Published on May 6, 2015
Milk Alternatives For Runners
Suggestions for cows’ milk alternative for runners is one of the most frequent things asked of RunningMonkey and, as always, we’re here to help…
The inability to digest lactose, the sugar found in milk and other dairy products, is the result of a shortage of the enzyme lactase normally produced within the small intestine. It’s the lactase’s job to break down the lactose sugars so that they can be absorbed into the bloodstream, but those without (or with insufficient) lactase can find themselves suffering from a range of symptoms from bloating to diarrhoea.
For runners the problem can be worse, although the exact mechanism isn’t fully understood (research is patchy and small-scale) it’s generally thought that the motion of running simply exacerbates pre-existing stomach problems. But whatever your reason for exploring alternatives to milk here are RunningMonkey’s suggestions and nutritional breakdowns.
Soya Milk tends to be the first stop in milk alternative for runners and for good reason – it’s widely available, incredibly versatile and certainly the cheapest of the options. It’s important, especially for runners where bone health matters, to choose a variety that’s fortified with calcium and vitamins; the Co-operative’s Loved by Us Organic isn’t for example and also has almost twice the fat (2g per 100ml) and four-times the sugars (a sill low 0.2g per 100ml) as Sainsbury’s Fresh Unsweetened Soya.
Soya milk is fairly bland and quite ‘thin’ but can be used more or less in direct substation for milk for most purposes (with the exception of instant coffee when it mysteriously curdles – but if you’re drinking instant coffee you deserve as much.) Soya milk is also the only real alternative that comes close to the protein levels in cows’ milk with 2g per 100ml compared to around 3.5g per 100ml of semi-skimmed. On the downside from a ‘fuelling’ point of view there’s less than 0.5g of carbohydrates per 100ml.
Carbohydrates: <0.5g (of which sugar) <0.5g
Vitamins: D (16% RDA) B2 (14% RDA) B12 (16% RDA)
Calcium: 15% RDA
Try Sainsbury’s Fresh Unsweetened Soya £1.15 available here.
Increasingly popular – and available – almond milk brings a host of benefits but has just 24kcal per 100ml serving compared to around 48kcal per 100ml of semi-skimmed (or 65+ in ‘whole’ milk.) It’s also packed with a range of vitamins – D, B2, B12, E all at 15% RDA – and has nearly identical calcium levels as cows’ milk.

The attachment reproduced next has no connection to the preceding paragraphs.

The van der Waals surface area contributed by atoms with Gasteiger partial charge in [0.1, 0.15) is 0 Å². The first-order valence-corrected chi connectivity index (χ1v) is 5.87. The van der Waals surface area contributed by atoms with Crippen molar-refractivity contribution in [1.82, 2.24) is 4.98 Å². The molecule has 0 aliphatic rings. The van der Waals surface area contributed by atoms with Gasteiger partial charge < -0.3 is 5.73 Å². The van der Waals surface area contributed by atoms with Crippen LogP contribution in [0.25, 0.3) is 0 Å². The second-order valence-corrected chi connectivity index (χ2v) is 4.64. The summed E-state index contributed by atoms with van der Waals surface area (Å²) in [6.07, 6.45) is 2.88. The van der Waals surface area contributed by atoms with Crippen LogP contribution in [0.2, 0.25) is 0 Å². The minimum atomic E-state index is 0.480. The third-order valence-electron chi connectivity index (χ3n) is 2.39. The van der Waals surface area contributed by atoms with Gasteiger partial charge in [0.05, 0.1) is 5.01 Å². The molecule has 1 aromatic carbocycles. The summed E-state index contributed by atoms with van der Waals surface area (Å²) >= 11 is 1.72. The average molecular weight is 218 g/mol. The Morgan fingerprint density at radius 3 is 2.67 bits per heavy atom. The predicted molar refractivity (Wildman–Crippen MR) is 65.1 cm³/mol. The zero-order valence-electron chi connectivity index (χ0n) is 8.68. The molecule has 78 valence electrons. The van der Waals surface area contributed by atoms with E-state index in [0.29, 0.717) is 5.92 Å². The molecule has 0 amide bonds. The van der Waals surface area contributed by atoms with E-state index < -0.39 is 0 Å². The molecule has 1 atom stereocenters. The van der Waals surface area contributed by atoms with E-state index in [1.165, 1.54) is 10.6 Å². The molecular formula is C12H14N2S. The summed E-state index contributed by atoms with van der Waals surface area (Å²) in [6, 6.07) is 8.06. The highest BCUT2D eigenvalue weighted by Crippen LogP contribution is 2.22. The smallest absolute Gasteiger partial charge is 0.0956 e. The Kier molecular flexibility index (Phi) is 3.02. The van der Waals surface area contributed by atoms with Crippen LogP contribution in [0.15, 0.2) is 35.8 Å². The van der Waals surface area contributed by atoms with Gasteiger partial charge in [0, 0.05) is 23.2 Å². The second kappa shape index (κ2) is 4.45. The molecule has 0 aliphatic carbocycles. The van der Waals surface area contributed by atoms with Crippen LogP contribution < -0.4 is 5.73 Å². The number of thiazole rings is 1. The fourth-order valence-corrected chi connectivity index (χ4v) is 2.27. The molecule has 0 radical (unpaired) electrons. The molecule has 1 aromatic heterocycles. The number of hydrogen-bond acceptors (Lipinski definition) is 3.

As you might expect from almond milk there’s a slight nuttiness to the taste, but it’s far from overpowering and the notes of ‘toasting’ actually work very well with breakfast cereals. More of an acquired taste perhaps when it comes to adding to tea or coffee but aside from that almond milk is versatile, works well on its own as a low calorie, vitamin-rich drink, and has the convenience of not needing refrigeration.
Alpro, who have pretty much cornered the UK market when it comes to almond milk, produce a range that includes both sweetened and unsweetened – we’ve based the above and following nutritional information on their Almond Original; Unsweetened drops the carbs down to a mere 0.1g and energy down to 13kcal.Energy: 24kcal
Carbohydrates: 3g (of which sugar) 3g
Vitamins: D (15% RDA) B2 (15% RDA) B12 (15% RDA) E (15% RDA)
Calcium: 15% RDA
Try Alpro Almond Original £1.69 available here.
With a natural sweetness and creamier consistency oat milk is arguably not as versatile as other cows’ milk alternatives (certainly nowhere near as versatile as soya milk) but it still has much to recommend. A 100ml glass will provide 6.5g of carbs compared to the 4.6g in semi-skimmed so it’s excellent for helping to fuel the run whilst also serving up 15% RDA of calcium and vitamins D, B2 and B12. As a bonus oat milk is naturally high in beta-glucan a proven biological defence modifier (BDM) that is thought to fortify the body’s natural immune system (some sources even claim cancer-fighting properties…)